the fact of a body

The Fact of a Body by Alexandria Marzano-Lesnevich was hyped a lot recently, so I had to put it on hold through the library. I just finished listening to the audiobook a few days ago. Edited from Goodreads:

Before Alexandria Marzano-Lesnevich begins a summer job at a law firm in Louisiana, working to help defend men accused of murder, she thinks her position is clear. The child of two lawyers, she is staunchly anti-death penalty. But the moment convicted murderer Ricky Langley’s face flashes on the screen as she reviews old tapes―the moment she hears him speak of his crimes―she is overcome with the feeling of wanting him to die. Shocked by her reaction, she digs deeper and deeper into the case. Despite their vastly different circumstances, something in his story is unsettlingly, uncannily familiar.

I love non-fiction, true crime stories. I find them fascinating, thought-provoking, and great for discussion, and The Fact of a Body is no exception. Marzano-Lesnevich weaves her own experiences during her upbringing with the crimes Ricky Langley committed, and the result is a well-executed, compelling book that reads like a novel. While the murder itself is disturbing, I was also upset by the fact that Langley knew he was a risk to others and needed help, but was ignored left and right by social and prison systems alike.

Marzano-Lesnevich tells her story and how it relates to Langley’s without hyperbole, if read (by her) a little dryly on the audio version. While the writing is beautiful, one thing that didn’t work much for me is that Marzano-Lesnevich takes artistic liberties and goes into impossibly detailed descriptions in her narrative of others’ thoughts, what they were wearing, etc., but to her credit she does admit this and explain why in the notes section. I would have liked to hear how the experience of investigating Langley’s life and crime changed her feelings on the death penalty, and how meeting with him in person went (she mentions that she met him but doesn’t elaborate or describe it).

After reading The Fact of a Body, I thought a lot about memory, what would I do in certain situations, and what society expects regarding punishment, rehabilitation, and social safety nets. Marzano-Lesnevich strikes a wonderful balance between the factual and the emotional. She is analytical and empathetic, and examines how one’s past effects the present. It’s a deeply uncomfortable yet moving book, and it doesn’t sugarcoat dark, confusing, and unfair parts of life. People have secrets, nothing in life is so black-and-white.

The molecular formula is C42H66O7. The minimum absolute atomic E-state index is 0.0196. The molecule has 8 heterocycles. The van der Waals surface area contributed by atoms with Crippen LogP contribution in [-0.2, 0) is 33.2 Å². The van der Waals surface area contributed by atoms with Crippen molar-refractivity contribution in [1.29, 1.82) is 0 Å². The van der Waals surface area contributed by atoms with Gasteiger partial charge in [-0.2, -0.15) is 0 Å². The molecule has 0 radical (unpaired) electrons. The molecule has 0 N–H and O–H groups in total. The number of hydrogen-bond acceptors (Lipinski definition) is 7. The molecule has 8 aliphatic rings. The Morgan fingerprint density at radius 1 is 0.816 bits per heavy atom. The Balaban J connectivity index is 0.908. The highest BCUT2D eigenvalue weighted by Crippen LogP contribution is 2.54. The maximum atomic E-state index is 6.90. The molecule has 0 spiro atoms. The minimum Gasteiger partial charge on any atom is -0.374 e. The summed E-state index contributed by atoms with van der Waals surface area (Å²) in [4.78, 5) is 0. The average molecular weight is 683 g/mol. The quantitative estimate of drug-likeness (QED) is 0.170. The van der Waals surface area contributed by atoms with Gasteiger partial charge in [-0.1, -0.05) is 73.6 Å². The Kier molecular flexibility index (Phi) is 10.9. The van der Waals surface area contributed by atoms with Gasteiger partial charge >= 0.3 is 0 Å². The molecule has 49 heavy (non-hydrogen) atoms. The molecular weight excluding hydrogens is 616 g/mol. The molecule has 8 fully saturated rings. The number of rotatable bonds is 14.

Listened to audiobook in August 2017.

one of us

One of Us by Åsne Seierstad is one of the first books I read after moving to Singapore, and one of the best I read in 2016. Edited from Goodreads:

A harrowing and thorough account of the massacre that upended Norway, and the trial that helped put the country back together.

On July 22, 2011, Anders Behring Breivik detonated a bomb outside government buildings in central Oslo, killing eight people. He then proceeded to a youth camp on the island of Utøya, where he killed sixty-nine more, most of them teenage members of Norway’s governing Labour Party. Journalist Åsne Seierstad tells the story of this terrible day and what led up to it. What made Breivik, a gifted child from an affluent neighborhood in Oslo, become a terrorist?

One of Us is mostly a deep dive into the life of Breivik, and an investigation of what in his past could have possibly shaped him into a terrorist. With intricate detail, Seierstad maps his transformation from smart yet socially awkward teen to radicalized, misogynistic bigot. It’s disquieting to examine the mind of a killer, especially when there’s no clear, black-or-white answer to the why of his evil deeds. I appreciate that Seierstad dutifully and respectfully recounts the lives of several of the teenage victims as well. By the time you reach the chapter on the island massacre, you feel like you really know all these people.